The National Cancer Institute goes on to estimate that 1,980 people will die as a result of the disease. Generally, there is a 98.1 percent five-year survival rate for the thyroid cancer patients. By using the newly released statistics, the U.S. Preventive Services Task Force (USPSTF) opted to update a recommendation of what it had issued in 1996 on the same topic.

New draft recommendation issued

The USPSTF published a daft recommendation on November 22nd, alongside a draft evidence review on screening adults for thyroid cancer. By using the examined evidence, the USPSTF recommended that asymptomatic patients should not be screened for thyroid cancer.

To come up with the recommendation, the task force went through the merits and demerits of screening for thyroid cancer. They found that asymptotic patients faced much greater harms. Some of the harms identified include permanent surgical damage to the nerves responsible for controlling breathing and speaking as well as to the thyroid function.

USPSTF member Karina Davison, Ph.D., M.A.Sc., said in a news release that “While there is very little evidence of the benefits of screening for thyroid cancer, there is considerable evidence of the significant harms of treatment…. And in the places where universal screening has been tried, it hasn’t helped people live longer, healthier lives.”

The data that the task force based on in this review created the impression that over diagnosis posed a grave danger.

USPSTF Chair Kirsten Bibbins-Domingo, Ph.D., M.D., M.A.S., said that their studies showed that with increased screening, there was the danger of over diagnosis. He went on to explain that “People who are treated for small or slow-growing tumors are exposed to risks from surgery or radiation, but do not receive any benefit because the tumors are unlikely to affect the person’s health during their lifetime.”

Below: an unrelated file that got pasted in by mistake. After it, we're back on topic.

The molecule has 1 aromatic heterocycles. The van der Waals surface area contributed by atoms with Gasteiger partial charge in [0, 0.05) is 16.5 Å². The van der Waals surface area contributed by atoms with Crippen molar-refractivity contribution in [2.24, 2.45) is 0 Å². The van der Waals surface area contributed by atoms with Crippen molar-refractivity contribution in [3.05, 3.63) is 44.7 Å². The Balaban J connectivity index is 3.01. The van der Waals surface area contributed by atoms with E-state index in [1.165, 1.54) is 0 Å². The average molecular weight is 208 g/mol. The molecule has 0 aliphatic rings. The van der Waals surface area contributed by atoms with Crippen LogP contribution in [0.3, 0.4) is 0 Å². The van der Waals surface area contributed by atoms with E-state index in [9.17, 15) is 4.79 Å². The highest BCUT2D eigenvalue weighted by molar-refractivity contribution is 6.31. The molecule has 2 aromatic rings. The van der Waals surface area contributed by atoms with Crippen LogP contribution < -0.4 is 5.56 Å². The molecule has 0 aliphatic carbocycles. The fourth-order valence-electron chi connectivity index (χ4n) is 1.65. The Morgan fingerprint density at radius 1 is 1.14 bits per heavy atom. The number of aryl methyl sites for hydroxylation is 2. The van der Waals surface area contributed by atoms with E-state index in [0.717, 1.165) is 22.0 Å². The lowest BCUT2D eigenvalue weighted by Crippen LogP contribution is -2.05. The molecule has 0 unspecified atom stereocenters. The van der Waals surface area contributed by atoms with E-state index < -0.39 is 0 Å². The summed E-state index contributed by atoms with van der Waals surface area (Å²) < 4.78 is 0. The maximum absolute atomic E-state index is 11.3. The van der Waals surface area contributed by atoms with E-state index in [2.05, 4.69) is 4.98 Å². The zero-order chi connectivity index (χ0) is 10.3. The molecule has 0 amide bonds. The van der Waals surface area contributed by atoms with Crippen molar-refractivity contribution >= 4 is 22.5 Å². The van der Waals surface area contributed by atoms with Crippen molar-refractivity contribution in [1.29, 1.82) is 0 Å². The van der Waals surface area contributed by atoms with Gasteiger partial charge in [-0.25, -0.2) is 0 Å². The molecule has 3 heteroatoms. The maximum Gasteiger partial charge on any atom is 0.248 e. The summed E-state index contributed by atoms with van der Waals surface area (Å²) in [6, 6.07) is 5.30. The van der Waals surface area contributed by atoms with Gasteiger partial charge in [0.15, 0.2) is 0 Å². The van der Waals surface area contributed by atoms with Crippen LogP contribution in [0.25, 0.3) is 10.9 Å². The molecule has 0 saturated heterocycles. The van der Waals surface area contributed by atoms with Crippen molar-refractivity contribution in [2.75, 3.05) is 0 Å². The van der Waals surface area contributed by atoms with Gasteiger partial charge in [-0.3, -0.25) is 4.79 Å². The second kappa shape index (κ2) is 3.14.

What do the physicians say about this?

While speaking to AAFP News, ennifer Frost, M.D., medical director for the AAFP Health of the Public and Science Division said that scientists are yet provide evidence that thyroid cancer treatment lowers mortality.
She said that “If treatment doesn’t improve outcomes, then early diagnosis through screening doesn’t have value. Treatment, however, almost always has risks. In this case, the most common serious harms of treatment include hyperparathyroidism and laryngeal nerve palsy.”

Frost said that it is vital to carefully consider over diagnosis when it comes to any cancer screening program.
“This means diagnosing a cancer that would never have caused medical problems for the individual,” she said. “This means they would not have died from the cancer or even had symptoms. So you diagnose a cancer that would never have caused a problem, then expose the patient to treatments that can cause significant harms.”

The USPSTF has allowed up to 26th December for the public to give a recommendation on the draft recommendation statement and draft evidence review.